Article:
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Defining U.S. Indian Ocean Strategy
Michael J. Green, Andrew Shearer
Vol. 35(2)
The Washington Quarterly, Journal of the Center for Strategic and International Studies (CSIS)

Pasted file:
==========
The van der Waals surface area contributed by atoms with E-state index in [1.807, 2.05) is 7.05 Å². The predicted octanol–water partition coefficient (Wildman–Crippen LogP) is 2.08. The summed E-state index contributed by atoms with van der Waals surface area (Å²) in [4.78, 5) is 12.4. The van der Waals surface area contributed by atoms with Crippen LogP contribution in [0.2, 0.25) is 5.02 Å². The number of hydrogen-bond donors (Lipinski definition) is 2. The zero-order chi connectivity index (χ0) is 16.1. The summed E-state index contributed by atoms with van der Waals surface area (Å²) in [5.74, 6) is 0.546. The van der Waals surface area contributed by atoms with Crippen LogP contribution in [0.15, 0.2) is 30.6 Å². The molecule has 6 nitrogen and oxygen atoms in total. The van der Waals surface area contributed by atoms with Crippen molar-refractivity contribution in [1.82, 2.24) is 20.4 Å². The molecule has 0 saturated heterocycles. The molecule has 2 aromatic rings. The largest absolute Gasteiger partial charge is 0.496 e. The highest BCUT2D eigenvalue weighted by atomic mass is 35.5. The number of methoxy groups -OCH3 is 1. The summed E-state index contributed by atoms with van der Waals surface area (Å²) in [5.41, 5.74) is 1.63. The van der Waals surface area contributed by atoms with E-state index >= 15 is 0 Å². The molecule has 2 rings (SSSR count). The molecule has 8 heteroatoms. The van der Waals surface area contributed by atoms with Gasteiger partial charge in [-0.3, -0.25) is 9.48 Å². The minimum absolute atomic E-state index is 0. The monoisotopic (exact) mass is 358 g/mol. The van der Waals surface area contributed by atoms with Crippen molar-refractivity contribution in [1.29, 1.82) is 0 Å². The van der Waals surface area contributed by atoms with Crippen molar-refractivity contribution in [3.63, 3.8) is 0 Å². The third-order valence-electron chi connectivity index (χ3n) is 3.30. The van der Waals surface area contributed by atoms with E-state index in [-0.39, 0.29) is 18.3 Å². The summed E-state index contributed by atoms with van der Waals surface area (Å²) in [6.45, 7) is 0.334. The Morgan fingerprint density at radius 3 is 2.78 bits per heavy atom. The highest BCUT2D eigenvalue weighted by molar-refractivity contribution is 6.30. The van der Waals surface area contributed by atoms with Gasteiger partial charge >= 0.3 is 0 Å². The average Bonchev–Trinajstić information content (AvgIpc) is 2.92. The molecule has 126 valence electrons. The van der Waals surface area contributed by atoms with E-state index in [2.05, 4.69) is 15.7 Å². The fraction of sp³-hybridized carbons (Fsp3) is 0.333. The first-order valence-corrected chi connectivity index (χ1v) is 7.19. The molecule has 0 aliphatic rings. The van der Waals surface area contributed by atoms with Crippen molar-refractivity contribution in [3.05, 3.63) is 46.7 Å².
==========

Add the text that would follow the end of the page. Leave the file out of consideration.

In the past few years, the Indian Ocean has emerged as a major center of geostrategic interest. The Pentagon’s 2010 Quadrennial Defense Review (QDR) set the tone by calling for a more “integrated approach to the region across military and civilian organizations” and asking the rest of the U.S. government for an assessment of “U.S. national interests, objectives and force posture implications,” which the National Security Council is now undertaking in preparation for the next National Security Strategy report, expected in 2012. Key U.S. allies have also elevated the Indian Ocean in their strategic planning documents. Australia’s 2009 Defence White Paper, for example, noted that “over the period to 2030, the Indian Ocean will join the Pacific Ocean in terms of its centrality to our maritime strategy and defence planning.” Japan’s 2011 National Defense Policy Guidelines stipulated that “Japan will enhance cooperation with India and other countries that share common interests in ensuring the security of maritime navigation from Africa and the Middle East to East Asia.” It is not enough to note that the Indian Ocean region is becoming more important or that multiple transnational challenges exist. The 2010 QDR was right to move this debate forward by asking the rest of the U.S. government to begin with an assessment of U.S. interests, objectives, and force posture implications in the Indian Ocean region; U.S. allies would be wise to do the same. To that end, what vital U.S. interests really are at stake in the Indian Ocean region today? What strategy and resources are required to protect and advance those interests?
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